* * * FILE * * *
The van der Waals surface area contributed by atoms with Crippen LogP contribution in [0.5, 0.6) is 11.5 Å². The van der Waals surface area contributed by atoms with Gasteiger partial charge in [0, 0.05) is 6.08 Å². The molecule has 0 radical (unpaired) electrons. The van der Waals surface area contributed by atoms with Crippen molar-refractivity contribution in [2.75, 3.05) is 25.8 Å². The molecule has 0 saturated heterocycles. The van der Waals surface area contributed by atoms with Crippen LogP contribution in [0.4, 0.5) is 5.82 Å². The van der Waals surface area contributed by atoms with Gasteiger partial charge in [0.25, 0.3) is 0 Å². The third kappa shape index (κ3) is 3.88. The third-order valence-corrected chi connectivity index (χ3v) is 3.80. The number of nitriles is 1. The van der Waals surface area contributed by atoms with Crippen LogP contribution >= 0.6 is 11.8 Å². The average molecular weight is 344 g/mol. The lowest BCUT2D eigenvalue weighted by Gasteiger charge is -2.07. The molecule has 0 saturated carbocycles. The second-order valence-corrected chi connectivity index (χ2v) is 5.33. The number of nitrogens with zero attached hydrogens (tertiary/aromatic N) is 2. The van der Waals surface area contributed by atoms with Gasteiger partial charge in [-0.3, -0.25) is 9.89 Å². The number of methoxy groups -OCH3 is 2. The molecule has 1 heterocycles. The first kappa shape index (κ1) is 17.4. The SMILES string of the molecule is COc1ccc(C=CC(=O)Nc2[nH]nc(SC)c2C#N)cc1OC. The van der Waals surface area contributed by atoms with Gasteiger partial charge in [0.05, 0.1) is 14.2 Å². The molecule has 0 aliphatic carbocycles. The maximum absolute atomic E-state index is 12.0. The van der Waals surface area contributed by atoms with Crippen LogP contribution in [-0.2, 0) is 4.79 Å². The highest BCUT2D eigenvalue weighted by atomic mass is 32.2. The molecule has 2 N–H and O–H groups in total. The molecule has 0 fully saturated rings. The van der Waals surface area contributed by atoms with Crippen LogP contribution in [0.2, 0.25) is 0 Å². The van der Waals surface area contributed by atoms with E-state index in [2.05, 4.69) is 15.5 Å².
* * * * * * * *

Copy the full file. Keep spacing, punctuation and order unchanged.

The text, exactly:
The van der Waals surface area contributed by atoms with Crippen LogP contribution in [0.5, 0.6) is 11.5 Å². The van der Waals surface area contributed by atoms with Gasteiger partial charge in [0, 0.05) is 6.08 Å². The molecule has 0 radical (unpaired) electrons. The van der Waals surface area contributed by atoms with Crippen molar-refractivity contribution in [2.75, 3.05) is 25.8 Å². The molecule has 0 saturated heterocycles. The van der Waals surface area contributed by atoms with Crippen LogP contribution in [0.4, 0.5) is 5.82 Å². The van der Waals surface area contributed by atoms with Gasteiger partial charge in [0.25, 0.3) is 0 Å². The third kappa shape index (κ3) is 3.88. The third-order valence-corrected chi connectivity index (χ3v) is 3.80. The number of nitriles is 1. The van der Waals surface area contributed by atoms with Crippen LogP contribution >= 0.6 is 11.8 Å². The average molecular weight is 344 g/mol. The lowest BCUT2D eigenvalue weighted by Gasteiger charge is -2.07. The molecule has 0 saturated carbocycles. The second-order valence-corrected chi connectivity index (χ2v) is 5.33. The number of nitrogens with zero attached hydrogens (tertiary/aromatic N) is 2. The van der Waals surface area contributed by atoms with Gasteiger partial charge in [-0.3, -0.25) is 9.89 Å². The number of methoxy groups -OCH3 is 2. The molecule has 1 heterocycles. The first kappa shape index (κ1) is 17.4. The SMILES string of the molecule is COc1ccc(C=CC(=O)Nc2[nH]nc(SC)c2C#N)cc1OC. The van der Waals surface area contributed by atoms with Gasteiger partial charge in [0.05, 0.1) is 14.2 Å². The molecule has 0 aliphatic carbocycles. The maximum absolute atomic E-state index is 12.0. The van der Waals surface area contributed by atoms with Crippen LogP contribution in [-0.2, 0) is 4.79 Å². The highest BCUT2D eigenvalue weighted by atomic mass is 32.2. The molecule has 2 N–H and O–H groups in total. The molecule has 0 fully saturated rings. The van der Waals surface area contributed by atoms with Crippen LogP contribution in [0.2, 0.25) is 0 Å². The van der Waals surface area contributed by atoms with E-state index in [2.05, 4.69) is 15.5 Å².